In the game of budget air travel, Ryanair always has the last laugh. Although I support the airline for the mere fact that it can get me where I want to go pretty cheaply, it took me until my most recent trip to Ibiza to experience the notorious ¨Ryanair¨ travel style.
After 3 glorious days and nights in the undisputed house music capital of the world (post on that to come), it was time to head back to Spain´s central plateau, and my home of Madrid late Sunday afternoon. After arriving at Ibiza´s tiny airport (think Burbank, California´s Bob Hope airport, but with Duty Free shops selling house music CDs) with a good 90 minutes to spare before take-off.
My buddy and I decided we´d kick off a ¨social experiment¨ by being the 2nd group of people to line-up at the gate – and watched hundreds follow in less than two minutes. All of this occurred, of course, before any Ryanair representatives appeared. I was anxious to get home and figured might as well be the first ones on, sit in the front row, jump off the plane, and be on the metro before the people in the last row have nabbed their luggage from the overhead compartment.
After handing over our boarding passes, we realized that we were going to have to take a small bus to our aircraft, even though it was situated about 200 m from the gate itself. Whatever. As we head out of the bus, we were told we´d have to board from the back only, but then a stewardess waved us up the front staircase so we nabbed the first two seats on the plane. We watched as a woman in her late 80s struggled up the stairs with a cane, without so much as an arm to lean on from Ryanair. Typical.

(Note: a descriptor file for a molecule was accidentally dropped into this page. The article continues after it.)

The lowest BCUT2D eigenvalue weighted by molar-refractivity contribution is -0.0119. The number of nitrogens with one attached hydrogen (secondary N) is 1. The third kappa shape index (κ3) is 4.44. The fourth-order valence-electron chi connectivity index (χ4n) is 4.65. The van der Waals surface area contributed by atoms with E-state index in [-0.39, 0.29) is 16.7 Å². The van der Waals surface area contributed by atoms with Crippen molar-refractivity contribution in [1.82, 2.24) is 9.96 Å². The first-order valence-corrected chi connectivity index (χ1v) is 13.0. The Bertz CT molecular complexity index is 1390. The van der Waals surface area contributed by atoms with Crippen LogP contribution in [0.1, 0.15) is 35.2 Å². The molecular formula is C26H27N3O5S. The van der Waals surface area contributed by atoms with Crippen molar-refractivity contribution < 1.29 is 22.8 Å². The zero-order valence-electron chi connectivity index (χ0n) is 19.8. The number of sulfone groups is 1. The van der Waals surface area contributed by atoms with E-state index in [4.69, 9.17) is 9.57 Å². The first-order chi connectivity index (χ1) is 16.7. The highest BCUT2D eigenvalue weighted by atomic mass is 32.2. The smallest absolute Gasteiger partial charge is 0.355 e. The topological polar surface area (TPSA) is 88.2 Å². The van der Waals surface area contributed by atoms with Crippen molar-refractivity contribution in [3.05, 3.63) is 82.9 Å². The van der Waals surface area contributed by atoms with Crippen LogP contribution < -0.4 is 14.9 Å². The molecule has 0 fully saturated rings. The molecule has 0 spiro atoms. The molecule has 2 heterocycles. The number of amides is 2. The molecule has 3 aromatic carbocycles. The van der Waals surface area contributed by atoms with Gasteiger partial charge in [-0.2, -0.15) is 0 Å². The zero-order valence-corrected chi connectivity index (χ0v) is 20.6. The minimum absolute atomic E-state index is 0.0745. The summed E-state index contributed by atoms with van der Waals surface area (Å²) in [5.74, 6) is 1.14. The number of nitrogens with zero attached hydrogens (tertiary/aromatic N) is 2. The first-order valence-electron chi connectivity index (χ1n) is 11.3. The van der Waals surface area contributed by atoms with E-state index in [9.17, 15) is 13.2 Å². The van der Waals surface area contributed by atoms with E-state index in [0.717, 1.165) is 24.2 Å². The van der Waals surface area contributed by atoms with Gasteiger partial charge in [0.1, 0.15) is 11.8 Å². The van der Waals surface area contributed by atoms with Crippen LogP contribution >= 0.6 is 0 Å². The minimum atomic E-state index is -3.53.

Our flight was scheduled to take off at 17:00. Around 17:15 (that´s 5:15 pm for those of you who haven´t made the jump to military time – I´m a convert. Never again will I accidentally sleep through an alarm that doesn´t go off because I confused am and pm) we receive an announcement saying that ¨too many people boarded the plane. Can everyone check their boarding passes and make sure they are heading toward Madrid?¨ A few curse words, chuckles, and confused glances later, the doors close and we´re cleared for take-off. Mildly disconcerting from a security standpoint, but it was probably some guy´s hung-over mistake that cost us a 45 minute delay in departure.
When we finally land in Madrid, I´m literally the first person ready off the plane. Standing, waiting for the front doors to open, when yet another announcement comes across the loudspeaker. Because Ryanair is an Irish company, the announcement is in English first. ¨Passengers, please exit through the rear doors only.¨ I burst out laughing. ¨What a joke!¨ No one else reacts. Oh, that´s right, this is Spain and the English levels are abysmal. The Spanish version comes on right after. The tension in the cabin escalates. One irate man screams ¨¡JODER! ¿Porqúe no nos dices esto antes?…Pero bueno!¨ I genuinely felt bad for the people suckered into purchasing ¨priority boarding¨ who were literally the last people off the plane, but I felt even worse for that old woman, seated in the row across from mine.
When I finally disembark, I find two completely filled buses waiting to take us back to the terminal (again, an easy 100 m away). Eight of us remained without transporation, so we had to wait for a third bus to come and pick us up. The Ryanair stewardess was laughing, and that old woman with her cane didn´t look too stoked. I heard a couple of Spanish toddlers murmur ¨hay mucha gente!¨ when they saw the first two buses.
Finally, after a total of an hour of delays for a 45 minute flight, I was back in Madrid. This marks what is likely my last Ryanair flight for this time in Europe, and I check that off my list feeling somewhat relieved I was able to truly fly the Ryanair way, at least once.